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Record-breaking weather slowing in October
by Garrett Valenzuela
Oct 02, 2012 | 3049 views | 0 0 comments | 4 4 recommendations | email to a friend | print
Tribune photo/Garrett Valenzuela -- A local resident soaks up the last bit of warm weather Tuesday at the Sparks Marina.
Tribune photo/Garrett Valenzuela -- A local resident soaks up the last bit of warm weather Tuesday at the Sparks Marina.
RENO -- The climate in the Truckee Meadows continues a record-setting trend. It has brought record-high temperatures in four consecutive months. With Tuesday’s high reaching 88 degrees, coming in shy of the record of 90 degrees, the constant heat has local meteorologists looking ahead to cooler temperatures.

Mark Faucette, a National Weather Service meteorologist in Reno, said the temperatures recorded at the Reno-Tahoe International Airport for the months of August and September were above normal average. August averaged 79 degrees for the month and September averaged 70.7 degrees, putting them 5.8 and 5.5 degrees above their historic averages, respectively.

“We have been stuck under a ridge of high pressure for quite some time,” Faucette said. “We have seen that ridge move away from us or break down causing the temperatures to cool off a little. For the month (of September) there were only three days that had highs, registering below average, and those were the days that the ridge would’ve broken down and we had increased cloud cover.”

Average high temperatures are based on recorded highs from 1981 and 2010, according to Faucette. Tuesday’s high of 88 degrees is 12 degrees above average for Oct. 2 which continues the pattern of temperatures being above average. However, Faucette said the estimated temperature for Saturday of 75 degrees will be on track with the average for October.

“We are looking at a change later in the week and into early next week. The high pressure sitting over us should get pushed to the south and a trough of low pressure will be coming in,” he said. “The cooler temperatures will be a lot more like average and they will feel noticeably cooler because lately we have been so far above average. It will probably feel cooler than it should be but it is actually right about average.”

Faucette said the Reno-Sparks area could see some precipitation early next week with the overhead pressure moving toward the California area. He said any moisture the area receives would not be significant, but the temperature would remain cooler.

As the cooler weather begins to come in ski resorts in northern Nevada and California begin their preparations for the first snowfall of the year. Steven Hemphill, community relations manager at Sierra-at-Tahoe Ski Resort, said the resort is excited about the changing seasons and is anxiously awaiting the arrival of the first snow which could come next week.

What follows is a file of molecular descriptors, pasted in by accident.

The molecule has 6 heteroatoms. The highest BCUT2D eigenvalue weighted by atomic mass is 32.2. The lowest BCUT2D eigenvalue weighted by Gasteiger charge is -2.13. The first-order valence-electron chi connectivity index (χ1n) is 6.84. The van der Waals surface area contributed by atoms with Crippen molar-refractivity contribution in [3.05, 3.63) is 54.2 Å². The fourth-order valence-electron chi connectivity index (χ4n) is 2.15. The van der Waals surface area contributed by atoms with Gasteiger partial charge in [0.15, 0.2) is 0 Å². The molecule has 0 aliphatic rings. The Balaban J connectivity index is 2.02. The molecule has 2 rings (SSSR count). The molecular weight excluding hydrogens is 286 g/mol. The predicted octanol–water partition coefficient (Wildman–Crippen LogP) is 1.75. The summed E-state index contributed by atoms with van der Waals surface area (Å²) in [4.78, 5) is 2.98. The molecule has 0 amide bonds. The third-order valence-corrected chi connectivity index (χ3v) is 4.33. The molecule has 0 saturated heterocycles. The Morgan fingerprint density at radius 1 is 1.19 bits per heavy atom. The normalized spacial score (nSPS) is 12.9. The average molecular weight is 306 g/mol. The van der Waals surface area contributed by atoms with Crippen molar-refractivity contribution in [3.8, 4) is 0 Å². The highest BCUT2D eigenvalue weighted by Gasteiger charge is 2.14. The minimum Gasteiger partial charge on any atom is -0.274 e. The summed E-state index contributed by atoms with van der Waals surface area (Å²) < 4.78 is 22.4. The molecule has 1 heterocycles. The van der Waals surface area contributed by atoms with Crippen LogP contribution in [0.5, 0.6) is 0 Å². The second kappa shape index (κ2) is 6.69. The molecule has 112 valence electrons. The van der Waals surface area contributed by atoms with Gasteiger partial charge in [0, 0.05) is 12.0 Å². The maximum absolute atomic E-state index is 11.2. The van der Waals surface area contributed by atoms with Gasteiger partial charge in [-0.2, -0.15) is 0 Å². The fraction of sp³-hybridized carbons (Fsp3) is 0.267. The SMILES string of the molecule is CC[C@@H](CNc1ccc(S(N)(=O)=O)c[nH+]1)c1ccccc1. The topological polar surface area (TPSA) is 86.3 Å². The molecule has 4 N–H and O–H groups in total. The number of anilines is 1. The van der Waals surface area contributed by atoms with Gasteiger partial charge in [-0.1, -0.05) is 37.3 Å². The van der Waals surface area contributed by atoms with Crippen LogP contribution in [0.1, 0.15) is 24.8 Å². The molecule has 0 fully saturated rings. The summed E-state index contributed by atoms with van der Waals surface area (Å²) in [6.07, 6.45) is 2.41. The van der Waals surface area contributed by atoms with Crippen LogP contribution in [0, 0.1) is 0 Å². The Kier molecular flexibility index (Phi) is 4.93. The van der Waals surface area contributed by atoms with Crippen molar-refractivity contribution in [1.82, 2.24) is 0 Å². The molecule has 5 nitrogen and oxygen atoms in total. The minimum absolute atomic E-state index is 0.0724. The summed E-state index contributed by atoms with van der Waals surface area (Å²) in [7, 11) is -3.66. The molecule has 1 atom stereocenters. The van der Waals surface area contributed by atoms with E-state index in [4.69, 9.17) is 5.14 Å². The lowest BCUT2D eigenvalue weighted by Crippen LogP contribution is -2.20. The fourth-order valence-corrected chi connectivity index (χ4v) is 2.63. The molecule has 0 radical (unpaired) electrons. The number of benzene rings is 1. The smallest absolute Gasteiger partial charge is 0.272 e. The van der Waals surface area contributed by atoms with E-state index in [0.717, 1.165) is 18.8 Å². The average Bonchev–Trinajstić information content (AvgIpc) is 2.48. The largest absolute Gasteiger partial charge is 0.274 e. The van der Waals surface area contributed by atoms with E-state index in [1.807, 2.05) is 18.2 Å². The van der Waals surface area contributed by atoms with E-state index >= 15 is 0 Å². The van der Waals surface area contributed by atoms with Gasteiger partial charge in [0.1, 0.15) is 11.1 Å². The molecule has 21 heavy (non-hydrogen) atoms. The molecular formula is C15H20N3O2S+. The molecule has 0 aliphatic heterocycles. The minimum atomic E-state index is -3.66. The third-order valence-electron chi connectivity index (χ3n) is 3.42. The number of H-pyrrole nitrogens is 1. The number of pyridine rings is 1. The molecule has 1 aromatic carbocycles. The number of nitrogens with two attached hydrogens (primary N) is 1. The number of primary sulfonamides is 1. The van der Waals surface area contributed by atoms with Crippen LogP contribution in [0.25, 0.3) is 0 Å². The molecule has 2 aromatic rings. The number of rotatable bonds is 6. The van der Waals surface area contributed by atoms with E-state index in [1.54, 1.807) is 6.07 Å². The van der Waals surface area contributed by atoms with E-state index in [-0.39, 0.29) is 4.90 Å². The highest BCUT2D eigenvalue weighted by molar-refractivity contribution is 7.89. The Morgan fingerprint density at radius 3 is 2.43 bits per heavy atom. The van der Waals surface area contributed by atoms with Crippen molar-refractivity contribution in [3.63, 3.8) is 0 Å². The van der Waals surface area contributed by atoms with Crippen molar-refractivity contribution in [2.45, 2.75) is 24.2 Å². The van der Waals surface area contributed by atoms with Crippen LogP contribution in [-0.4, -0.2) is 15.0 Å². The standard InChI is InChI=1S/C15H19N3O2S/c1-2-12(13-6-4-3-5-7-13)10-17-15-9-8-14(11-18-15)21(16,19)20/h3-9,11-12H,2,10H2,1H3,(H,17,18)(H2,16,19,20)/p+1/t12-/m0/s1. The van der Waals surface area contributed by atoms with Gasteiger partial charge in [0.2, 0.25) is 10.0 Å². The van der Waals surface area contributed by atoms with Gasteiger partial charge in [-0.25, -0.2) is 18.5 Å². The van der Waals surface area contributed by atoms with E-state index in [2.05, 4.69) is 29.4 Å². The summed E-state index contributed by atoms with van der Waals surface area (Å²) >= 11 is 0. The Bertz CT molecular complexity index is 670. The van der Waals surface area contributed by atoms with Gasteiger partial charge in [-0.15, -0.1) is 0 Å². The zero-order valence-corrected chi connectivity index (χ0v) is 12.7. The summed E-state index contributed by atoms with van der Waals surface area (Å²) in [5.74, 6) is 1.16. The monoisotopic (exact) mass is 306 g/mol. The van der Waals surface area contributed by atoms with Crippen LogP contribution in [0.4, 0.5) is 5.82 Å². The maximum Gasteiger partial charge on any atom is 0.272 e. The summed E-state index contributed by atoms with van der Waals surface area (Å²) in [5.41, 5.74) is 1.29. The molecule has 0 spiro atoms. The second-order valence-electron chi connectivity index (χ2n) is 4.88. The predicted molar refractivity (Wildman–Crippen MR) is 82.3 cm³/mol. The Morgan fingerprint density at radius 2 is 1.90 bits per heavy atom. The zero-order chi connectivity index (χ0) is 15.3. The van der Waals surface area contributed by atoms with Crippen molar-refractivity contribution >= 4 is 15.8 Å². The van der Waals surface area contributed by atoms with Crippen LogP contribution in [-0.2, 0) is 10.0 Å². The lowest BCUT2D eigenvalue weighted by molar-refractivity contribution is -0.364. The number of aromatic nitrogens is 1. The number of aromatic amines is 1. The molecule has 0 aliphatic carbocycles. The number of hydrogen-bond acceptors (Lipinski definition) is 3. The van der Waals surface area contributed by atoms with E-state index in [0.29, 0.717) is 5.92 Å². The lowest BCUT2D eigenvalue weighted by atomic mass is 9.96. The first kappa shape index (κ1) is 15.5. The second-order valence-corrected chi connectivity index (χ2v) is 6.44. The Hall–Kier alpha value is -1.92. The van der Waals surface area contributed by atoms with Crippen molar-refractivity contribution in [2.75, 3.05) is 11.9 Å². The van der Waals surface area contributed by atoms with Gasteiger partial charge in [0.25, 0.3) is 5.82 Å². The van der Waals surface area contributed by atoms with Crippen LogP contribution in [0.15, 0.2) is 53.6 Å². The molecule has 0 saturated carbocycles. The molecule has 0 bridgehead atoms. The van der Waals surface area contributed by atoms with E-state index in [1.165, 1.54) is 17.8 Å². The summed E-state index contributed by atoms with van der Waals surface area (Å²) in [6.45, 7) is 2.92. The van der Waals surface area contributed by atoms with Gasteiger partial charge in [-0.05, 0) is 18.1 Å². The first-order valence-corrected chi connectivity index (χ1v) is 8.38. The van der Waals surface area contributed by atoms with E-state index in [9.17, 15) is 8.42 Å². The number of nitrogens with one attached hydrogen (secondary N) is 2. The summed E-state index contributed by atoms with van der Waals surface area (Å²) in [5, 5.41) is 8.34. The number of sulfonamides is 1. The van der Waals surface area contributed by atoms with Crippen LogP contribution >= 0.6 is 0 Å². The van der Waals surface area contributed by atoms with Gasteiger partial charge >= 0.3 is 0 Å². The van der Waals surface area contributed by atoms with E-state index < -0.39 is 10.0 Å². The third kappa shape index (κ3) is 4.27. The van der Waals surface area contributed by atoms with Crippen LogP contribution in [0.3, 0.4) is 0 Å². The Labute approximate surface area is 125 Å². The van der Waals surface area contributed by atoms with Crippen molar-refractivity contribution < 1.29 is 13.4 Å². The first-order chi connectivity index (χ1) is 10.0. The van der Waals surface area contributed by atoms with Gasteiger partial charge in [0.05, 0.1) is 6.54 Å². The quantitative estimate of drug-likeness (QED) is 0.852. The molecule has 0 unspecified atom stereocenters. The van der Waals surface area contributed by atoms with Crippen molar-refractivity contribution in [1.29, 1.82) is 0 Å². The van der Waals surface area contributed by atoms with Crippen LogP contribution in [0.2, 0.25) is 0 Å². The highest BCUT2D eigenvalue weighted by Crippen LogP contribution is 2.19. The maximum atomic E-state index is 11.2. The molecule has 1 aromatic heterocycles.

“On average, we are open by the first week of December. Early October and September weather has no bearing on winter, and there are weather forecasts looking at a low pressure coming in next week with the possibility of our first snow,” Hemphill said, adding that the resort traditionally operates between late November and mid-April.

Hemphill said having enough snow to start the season is a more complex issue than simply experiencing a couple of snowfalls. He said the temperature of and the time between each snowfall are just a couple of the factors that play into getting enough snowfall to begin the skiing season.

“On average, we receive 480 inches and Echo Summit receives some of the most snowfall in North America,” he said. “Because of our location on the Pacific Crest, snowfall from the Pacific first drops here and typically drops more than resorts east of Sierra.”

Hemphill said the resort will typically not rely on fake snow to cover its mountain, but will do a small amount of snowmaking to supplement the snowfall received.

Tyler Bessire, a Sun Valley resident, said he is looking forward to the colder weather coming in to break up what, to him, seems like an extended summer.

“I like the hot weather and it was definitely fun in July, but summer is supposed to come and go,” Bessire said. “I am definitely looking forward to the cold, turning off my air conditioning and avoiding the heat. When you’re hot, sometimes you can’t really do anything about it, but when you’re cold you can always climb under a blanket or something and warm up.”

Scorching Numbers

5 - Number of record highs tied or broken Between June and September.

10 - Number of times 90 degrees or higher was the daily high in September.

1 - Number of days the daily high was below 90 degrees in August.

11 - Number of times 100 degrees or higher was the daily high from June to August.

77 - Degrees measured for the high on Sept. 24; first high below 80 degrees since June 23.
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